Many children are born into families which are vegetarian for cultural, religious, health, ethical or economical reasons. But are they getting the nutrients they need for growth and development?
Parents who provide learning support at home can improve their child's literacy and emotional development, regardless of their class or educational background.
Science explains why people pick partners who look like their parents – without involving Freud.
Helping your teenager with their homework can make them feel incompetent and can hinder their own skills development.
A new study shows how concerned parents of young children are about e-books.
The start of a new school year is the time when shy teenagers are least likely to be excluded from new friendship groups.
A headteacher asked parents not to do the school run in pyjamas – but it says more about those in power than parental morals.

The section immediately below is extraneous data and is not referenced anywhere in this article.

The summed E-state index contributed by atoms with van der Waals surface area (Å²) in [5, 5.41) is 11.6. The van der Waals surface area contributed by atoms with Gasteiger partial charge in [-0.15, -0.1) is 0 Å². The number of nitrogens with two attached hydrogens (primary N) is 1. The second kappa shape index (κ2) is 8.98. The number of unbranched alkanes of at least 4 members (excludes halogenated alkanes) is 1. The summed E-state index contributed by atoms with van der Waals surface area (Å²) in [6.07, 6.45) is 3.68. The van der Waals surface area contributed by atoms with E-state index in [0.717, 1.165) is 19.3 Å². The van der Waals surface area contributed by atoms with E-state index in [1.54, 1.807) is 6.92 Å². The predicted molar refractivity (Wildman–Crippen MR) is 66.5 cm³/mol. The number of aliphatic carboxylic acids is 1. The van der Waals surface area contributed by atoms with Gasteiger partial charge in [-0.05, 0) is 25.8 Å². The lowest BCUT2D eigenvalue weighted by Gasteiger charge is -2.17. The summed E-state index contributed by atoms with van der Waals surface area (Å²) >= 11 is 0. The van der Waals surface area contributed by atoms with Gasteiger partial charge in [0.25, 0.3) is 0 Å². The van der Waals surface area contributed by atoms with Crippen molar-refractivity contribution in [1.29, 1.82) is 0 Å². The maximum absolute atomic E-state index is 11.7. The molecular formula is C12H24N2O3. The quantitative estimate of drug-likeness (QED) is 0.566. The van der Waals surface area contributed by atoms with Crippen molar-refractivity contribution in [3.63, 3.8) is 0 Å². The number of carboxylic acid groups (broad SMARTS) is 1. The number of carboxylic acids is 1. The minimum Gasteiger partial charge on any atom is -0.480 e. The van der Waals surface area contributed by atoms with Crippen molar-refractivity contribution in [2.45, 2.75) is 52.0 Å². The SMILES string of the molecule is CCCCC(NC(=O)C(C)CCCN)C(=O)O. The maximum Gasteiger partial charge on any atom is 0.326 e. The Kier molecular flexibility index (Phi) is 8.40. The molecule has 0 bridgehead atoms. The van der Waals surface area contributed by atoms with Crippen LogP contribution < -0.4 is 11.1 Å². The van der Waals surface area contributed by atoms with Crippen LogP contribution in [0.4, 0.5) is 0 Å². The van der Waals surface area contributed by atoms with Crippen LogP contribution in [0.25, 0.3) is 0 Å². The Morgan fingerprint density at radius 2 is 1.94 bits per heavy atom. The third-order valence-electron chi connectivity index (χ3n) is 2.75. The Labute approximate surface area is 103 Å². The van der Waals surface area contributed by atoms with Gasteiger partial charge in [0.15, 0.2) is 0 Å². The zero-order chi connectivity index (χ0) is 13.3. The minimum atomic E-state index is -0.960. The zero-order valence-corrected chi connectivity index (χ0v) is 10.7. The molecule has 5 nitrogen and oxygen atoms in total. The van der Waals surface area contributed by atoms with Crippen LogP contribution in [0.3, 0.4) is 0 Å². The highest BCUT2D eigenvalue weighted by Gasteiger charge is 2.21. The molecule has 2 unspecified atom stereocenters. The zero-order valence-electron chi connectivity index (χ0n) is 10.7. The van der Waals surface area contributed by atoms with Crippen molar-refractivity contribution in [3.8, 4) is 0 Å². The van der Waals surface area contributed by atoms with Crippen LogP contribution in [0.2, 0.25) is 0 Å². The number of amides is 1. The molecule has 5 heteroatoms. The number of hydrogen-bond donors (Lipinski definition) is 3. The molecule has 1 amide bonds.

Basic foods can fulfil a child’s nutritional needs at school and keep them energetic and alert.
Parents need to be pushier and demand private school places for their children.
Children with disabilities are frequently discriminated against in Australian schools, with parents asked to send their child to another school or fork out extra money.
As the new school year begins, here's some advice for how parents and teachers can get off on the right foot.
Inner-city parents in urban redevelopment zones are the most likely to have problems getting their children into a government school.
Rather than being microcosms of the community, schools are increasingly divided by class and ethnicity.
Understand what's going on in your child's brain and it could help your parenting.
Children don't learn all aspects of language from their parents, but invent a language structure themselves.
The history of the government's push for parenting classes.
Parents in three Australian states are being given misleading advice about the dangers of lead to babies and small children – including failing to warn pregnant women about miscarriage risks.
Stories about Santa can help to develop imagination, so there’s nothing wrong with bringing a little joyful magic into your child’s life.
It's not just about passing exams – parents are paying for their children to be 'people smart'.
Do expectations about the "right" parent involvement take into account America's large diversity?